Whenever the estuary becomes layered in salinity, such as shown in Fig 1a, the exchange between the surface waters and the deeper bottom waters is inhibited, due to seawater being heavier than freshwater. The surface and bottom waters will only mix when there is a stirring agent; in the estuary this can be a large tidal velocity or a strong surface wind. Energy is required to mix the heavier bottom waters with the lighter surface waters, analogously to stirring the sugar in the bottom of a cup of coffee or tea into the cup as a whole. When the stirring agents are weak, as in the Swan-Canning Estuary, the waters mix only weakly and the bottom waters become isolated from the free water surface. This has many consequences, the most important being that the waters at Fremantle, whereas for a relatively low flow year such as 2011, the fresh water are made it, as a thin surface layer, to Fremantle, as seen in  Fig 1a. Point Walter to the Reid Bridge life has been asphyxiated below about 2 to 4 meters and once dead all creatures can only return by migration; this appears the reason for people no longer finding prawns and crabs in the river, a common enjoyment 20 years ago.     

      There seems to be tendency, by government and from some members of the general public, to deny the severity of this situation with comments such as “this is a temporary situation”. This is a well-known psychological first response to death, but the reader should remember there is no such thing as “temporary death”

              We are only just fully understanding the functioning of the estuary, but it appears that with reductions of rainfall, the river inflows have decreased and the freshwater inflows are now arrested around Point Walter, as shown in Fig 8, by what is technically called a hydraulic control. The time the water takes to travel from the upper reaches of the estuary to Point Walter is about one month, the time necessary for photosynthesis to drain the nutrient, originally introduced by fertiliser application in the catchment, out of the water column into the phytoplankton biomass in the surface waters. These algae then settles to the bottom where they decompose and in the processes deplete the oxygen in the underlying water body. This model would suggest that, year after year, nutrients that enter the estuary with the inflows are sequestered into the estuary bottom muds where they are available for recycling into the water column whenever a mixing event takes place following a few months of low oxygen. Such a situation is clearly evident from the water sample analysis results depicted in Fig 8c, that shows nutrient levels in the bottom water about 3 times higher than in the surface waters, ready to fuel a summer algal bloom. In simple language the Swan Canning Estuary has been asphyxiated by a surplus of food, death by obesity! The only reason we are not seeing huge algal blooms throughout the estuary is that the tannins in the water, the brown colour, are robbing the algae of light so they cannot thrive continuously. However, recent results indicate that certain types of algae do grow at depth in very low light conditions and when in moderate concentration produce oxygen at depth breathing life back into the deeper waters by out competing the loss of oxygen due to microbial action breaking down the organic material in the water. The function of the Swan Estuary has thus changed from that of a predominantly freshwater/brackish system with low stratification and low nutrients being flushed annually by vigorous river flows, to a system that is held in a precarious balance between microbial activity feeding on the dead carcases of plankton and zooplankton and consuming oxygen in the process and the algae photosynthesising thereby introducing oxygen into the water column.  Much has been made of the estuary health indicators not showing a decrease in ecosystem health over the last few years. However, it must be remembered these indicators measure only fish diversity in the upper waters and then only at selected times; fish are transitory and come and go through Fremantle at will, searching for food and habitat at a time when the ocean waters are becoming depleted of both. Suggesting that these indicators are a reflection of ecosystem health is a bit like counting visitors to a cemetery and then suggesting, when visitor numbers are up, the cemetery is a healthy place! For indicators to be meaningful they must include the abundance and diversity of all the bottom dwellers, little or no work has been done to include these in the Swan Estuary.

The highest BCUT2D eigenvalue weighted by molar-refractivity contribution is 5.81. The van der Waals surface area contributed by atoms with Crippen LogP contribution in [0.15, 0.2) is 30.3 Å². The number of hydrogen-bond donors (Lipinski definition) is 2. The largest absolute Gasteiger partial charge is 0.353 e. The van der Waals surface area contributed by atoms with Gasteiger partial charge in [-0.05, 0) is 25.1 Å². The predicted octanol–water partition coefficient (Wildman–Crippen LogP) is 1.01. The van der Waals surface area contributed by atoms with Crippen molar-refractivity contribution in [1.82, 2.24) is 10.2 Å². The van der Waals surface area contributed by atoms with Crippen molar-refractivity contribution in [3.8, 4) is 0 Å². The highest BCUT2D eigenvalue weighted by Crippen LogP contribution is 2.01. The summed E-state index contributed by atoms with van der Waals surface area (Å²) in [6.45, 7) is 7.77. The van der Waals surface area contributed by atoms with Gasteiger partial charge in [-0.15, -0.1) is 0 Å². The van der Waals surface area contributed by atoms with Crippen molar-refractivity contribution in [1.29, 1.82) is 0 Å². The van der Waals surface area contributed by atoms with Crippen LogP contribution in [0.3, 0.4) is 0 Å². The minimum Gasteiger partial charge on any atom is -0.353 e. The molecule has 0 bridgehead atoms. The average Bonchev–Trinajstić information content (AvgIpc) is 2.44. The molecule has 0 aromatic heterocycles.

The danger now is that as the freshwater, carrying the tannins, recedes the water will clear, the high nutrient levels will come to the surface, the water will warm further (see Fig 1b), the perfect cocktail for massive algal bloom!

              Unfortunately, it is not simply a matter of reducing the inflowing nutrient levels because, as suggested above, there is now a store of probably close to 50 years of food supply locked in the sediments, becoming available whenever the bottom waters become anoxic (lacking in dissolved oxygen). The long term solution lies in reducing the nutrient inflows, but the short term fix, maybe semi permanent, is to prevent the salinity stratification from forming and maintaining a homogeneous water column that is readily mixed by the tide and the wind, preventing the bottom water from depleting in oxygen. This could be easily achieved by building a barrier underneath one of the bridges is near Fremantle as shown in Figure 8 . The construction cost of which would be less than around A$0.5M